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ID-Cooling Frozn A720 Black CPU cooler review

13.03.2024 08:54

Specifications, delivery set

Model name, linkFrozn A720 Black
Model codeID-CPU-FROZN-A720-BLACK; EAN: 6931393305783
Cooling system typefor the processor, air tower type with active airflow of the radiator located on the heat pipes
Compatibilitymat. boards with processor sockets:
Intel: LGA 1700 , 20xx, 115x and 1200;
Cooling capacityTDP 300 W
Fan typeaxial (axial), 2 pcs.
Fan modelTF-14025 (ID14025M12F)
Fan power12 V, 0.36 A
Fan dimensions140×140×25 mm
Fan speed500—2000 rpm
Fan performance167.5 m³/h (98.6 ft³/min)
Fan static pressure22.2 Pa (2.26 mm water column)
Noise level33.5 dBA maximum
Fan bearingFluid Dynamic Bearing
Fan lifeno data
Cooler Dimensions (H×W×D)163×140×153 mm
Cooler weight1300 g
Radiator materialaluminum plates (0.4 mm thick) and copper heat pipes (7 pcs. ∅6 mm), copper heat sink
Thermal interface of the heat sinkFrost X25 thermal paste in a syringe
Connectionfans: 4-pin connectors (power, rotation sensor, PWM control) into the splitter connectors, and the splitter into the CPU cooler connector on the motherboard
  • PWM control
  • black radiator cover
Delivery set (better to check before purchasing)
  • radiator
  • fan, 2 pcs.
  • splitter
  • mounting kit for two fans
  • CPU mount kit
  • screwdriver
  • thermal paste in a syringe
  • installation guide


The processor cooler is delivered in a strictly designed box made of medium-thick corrugated cardboard.

The kit includes instructions with step-by-step illustrations and explanations in three languages: English, Chinese and Russian. Fasteners are primarily made of hardened steel (except for accessory posts and bushings) and have a durable galvanized or black paint finish.

A neat plastic box is used to pack small fasteners.

The cooler is equipped with a double remote radiator that effectively transfers heat from the processor through seven heat pipes. Copper materials are used for the tubes and the bottom of the heat stripper. The tubes, lower surface of the thermal stripper, radiator fins and some fasteners have a black semi-matte paint finish, which contributes to improved heat transfer due to radiation. The upper part of the heat remover is made of aluminum alloy. The tubes are soldered to the thermal stripper. The soleplate of the heat remover has a fine concentric texture and is lightly polished. The surface of the sole is slightly convex in the center with a difference of about 0.1 mm.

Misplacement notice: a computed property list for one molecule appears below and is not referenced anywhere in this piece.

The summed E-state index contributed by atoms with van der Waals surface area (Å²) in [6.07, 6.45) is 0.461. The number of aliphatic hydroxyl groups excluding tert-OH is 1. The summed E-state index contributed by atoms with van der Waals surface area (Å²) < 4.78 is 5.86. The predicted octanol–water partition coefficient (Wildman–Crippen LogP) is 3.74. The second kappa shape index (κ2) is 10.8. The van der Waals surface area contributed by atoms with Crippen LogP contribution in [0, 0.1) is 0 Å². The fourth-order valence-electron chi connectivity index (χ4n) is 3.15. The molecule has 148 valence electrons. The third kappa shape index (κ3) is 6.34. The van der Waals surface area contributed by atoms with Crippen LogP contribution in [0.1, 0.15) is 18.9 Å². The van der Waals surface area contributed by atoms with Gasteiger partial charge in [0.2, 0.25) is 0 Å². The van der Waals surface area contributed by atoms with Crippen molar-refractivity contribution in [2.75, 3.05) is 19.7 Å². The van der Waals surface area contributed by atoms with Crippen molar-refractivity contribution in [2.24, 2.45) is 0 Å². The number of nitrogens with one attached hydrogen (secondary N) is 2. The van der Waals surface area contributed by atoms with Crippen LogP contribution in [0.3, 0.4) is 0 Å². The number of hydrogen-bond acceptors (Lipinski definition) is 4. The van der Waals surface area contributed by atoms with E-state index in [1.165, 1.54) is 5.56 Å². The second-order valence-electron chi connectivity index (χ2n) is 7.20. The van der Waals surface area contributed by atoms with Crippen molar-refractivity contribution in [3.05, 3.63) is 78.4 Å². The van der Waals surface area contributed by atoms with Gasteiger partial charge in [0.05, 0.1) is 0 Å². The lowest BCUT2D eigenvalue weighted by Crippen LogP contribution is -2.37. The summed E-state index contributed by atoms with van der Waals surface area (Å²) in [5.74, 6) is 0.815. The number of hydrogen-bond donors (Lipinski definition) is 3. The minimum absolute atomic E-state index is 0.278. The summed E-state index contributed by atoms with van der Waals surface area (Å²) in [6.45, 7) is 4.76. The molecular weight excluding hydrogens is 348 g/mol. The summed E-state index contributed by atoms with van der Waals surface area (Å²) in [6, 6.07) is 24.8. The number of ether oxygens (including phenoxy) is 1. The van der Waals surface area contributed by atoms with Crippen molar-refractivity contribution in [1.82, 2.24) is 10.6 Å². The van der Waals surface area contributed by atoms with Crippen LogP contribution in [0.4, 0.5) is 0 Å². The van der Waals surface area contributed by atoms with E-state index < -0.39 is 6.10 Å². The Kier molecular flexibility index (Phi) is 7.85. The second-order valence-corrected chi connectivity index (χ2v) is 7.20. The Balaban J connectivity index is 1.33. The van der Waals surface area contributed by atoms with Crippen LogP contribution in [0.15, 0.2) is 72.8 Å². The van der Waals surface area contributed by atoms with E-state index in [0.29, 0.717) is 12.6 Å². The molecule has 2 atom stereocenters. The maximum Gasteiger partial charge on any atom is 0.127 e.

A preliminary thermal interface is not supplied, but the manufacturer included a small syringe with thermal paste in the kit with the cooler. The tests performed used high-quality thermal paste from another manufacturer. Next, we will provide a visualization of the thermal paste distribution after the tests are completed. In relation to the Intel Core i9-13900K processor:

And on the base of the heat sink:

It is obvious that the thermal paste was evenly distributed over almost the entire surface of the top cover of the processor, while its excess was squeezed out at the edges. The extensive area of tight contact is clearly visible.

The radiator consists of two stacks of aluminum plates tightly mounted on heat pipes. The tubes are arranged in a parallel pattern, which likely helps improve the cooler's efficiency. The upper parts of the plates are covered with decorative plastic covers.

Standard size of complete fans is 140 mm.

The fans are secured with typical steel brackets and support PWM control.

The dimensions of the cooler are quite large, and in the case of the LGA1700 connector, all slots for RAM are blocked on top by a radiator and fan. An example is the ASRock Z790 PG Sonic motherboard:

It is important to note that the heatsink has reduced depth fins and the external fan can be moved upward. According to our measurements, this allows the use of memory modules up to 61 mm in height. If you do not raise the fan above the radiator level, the height of the memory modules can be up to 28 mm.

It should be noted that the design of the fastening eliminates too weak or strong pressing (the nuts just need to be tightened until they stop, avoiding excessive force). Two-point clamping also reduces the possibility of misalignment.


Below in the summary table we present the results of measurements of a number of parameters.

Cooler weight (with mounting kit for LGA1700), g1378
Radiator weight only, g1005
Heat sink platform dimensions, mm46×40
Fan power cable length, cm28
Fan power splitter length, cm20+10+10

Determining the dependence of the cooler fan speed on the PWM duty cycle and/or supply voltage